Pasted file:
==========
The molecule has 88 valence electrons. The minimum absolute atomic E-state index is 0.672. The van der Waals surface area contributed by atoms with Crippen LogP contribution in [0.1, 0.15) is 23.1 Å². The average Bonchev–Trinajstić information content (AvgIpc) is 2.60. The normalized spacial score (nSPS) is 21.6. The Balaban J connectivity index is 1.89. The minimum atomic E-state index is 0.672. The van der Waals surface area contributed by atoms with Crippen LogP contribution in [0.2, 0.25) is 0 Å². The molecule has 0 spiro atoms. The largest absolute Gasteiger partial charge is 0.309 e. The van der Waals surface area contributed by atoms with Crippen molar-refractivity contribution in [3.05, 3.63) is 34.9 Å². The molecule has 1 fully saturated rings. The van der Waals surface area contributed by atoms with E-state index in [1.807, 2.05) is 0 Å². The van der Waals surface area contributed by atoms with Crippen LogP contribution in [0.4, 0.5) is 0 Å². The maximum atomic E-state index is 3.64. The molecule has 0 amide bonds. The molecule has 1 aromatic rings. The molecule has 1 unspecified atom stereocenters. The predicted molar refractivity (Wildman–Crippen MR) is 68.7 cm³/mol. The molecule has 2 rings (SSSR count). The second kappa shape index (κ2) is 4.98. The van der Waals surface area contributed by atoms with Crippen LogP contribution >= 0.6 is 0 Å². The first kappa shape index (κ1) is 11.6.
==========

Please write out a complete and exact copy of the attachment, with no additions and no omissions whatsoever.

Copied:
The molecule has 88 valence electrons. The minimum absolute atomic E-state index is 0.672. The van der Waals surface area contributed by atoms with Crippen LogP contribution in [0.1, 0.15) is 23.1 Å². The average Bonchev–Trinajstić information content (AvgIpc) is 2.60. The normalized spacial score (nSPS) is 21.6. The Balaban J connectivity index is 1.89. The minimum atomic E-state index is 0.672. The van der Waals surface area contributed by atoms with Crippen LogP contribution in [0.2, 0.25) is 0 Å². The molecule has 0 spiro atoms. The largest absolute Gasteiger partial charge is 0.309 e. The van der Waals surface area contributed by atoms with Crippen molar-refractivity contribution in [3.05, 3.63) is 34.9 Å². The molecule has 1 fully saturated rings. The van der Waals surface area contributed by atoms with E-state index in [1.807, 2.05) is 0 Å². The van der Waals surface area contributed by atoms with Crippen LogP contribution in [0.4, 0.5) is 0 Å². The maximum atomic E-state index is 3.64. The molecule has 0 amide bonds. The molecule has 1 aromatic rings. The molecule has 1 unspecified atom stereocenters. The predicted molar refractivity (Wildman–Crippen MR) is 68.7 cm³/mol. The molecule has 2 rings (SSSR count). The second kappa shape index (κ2) is 4.98. The van der Waals surface area contributed by atoms with Crippen LogP contribution >= 0.6 is 0 Å². The first kappa shape index (κ1) is 11.6.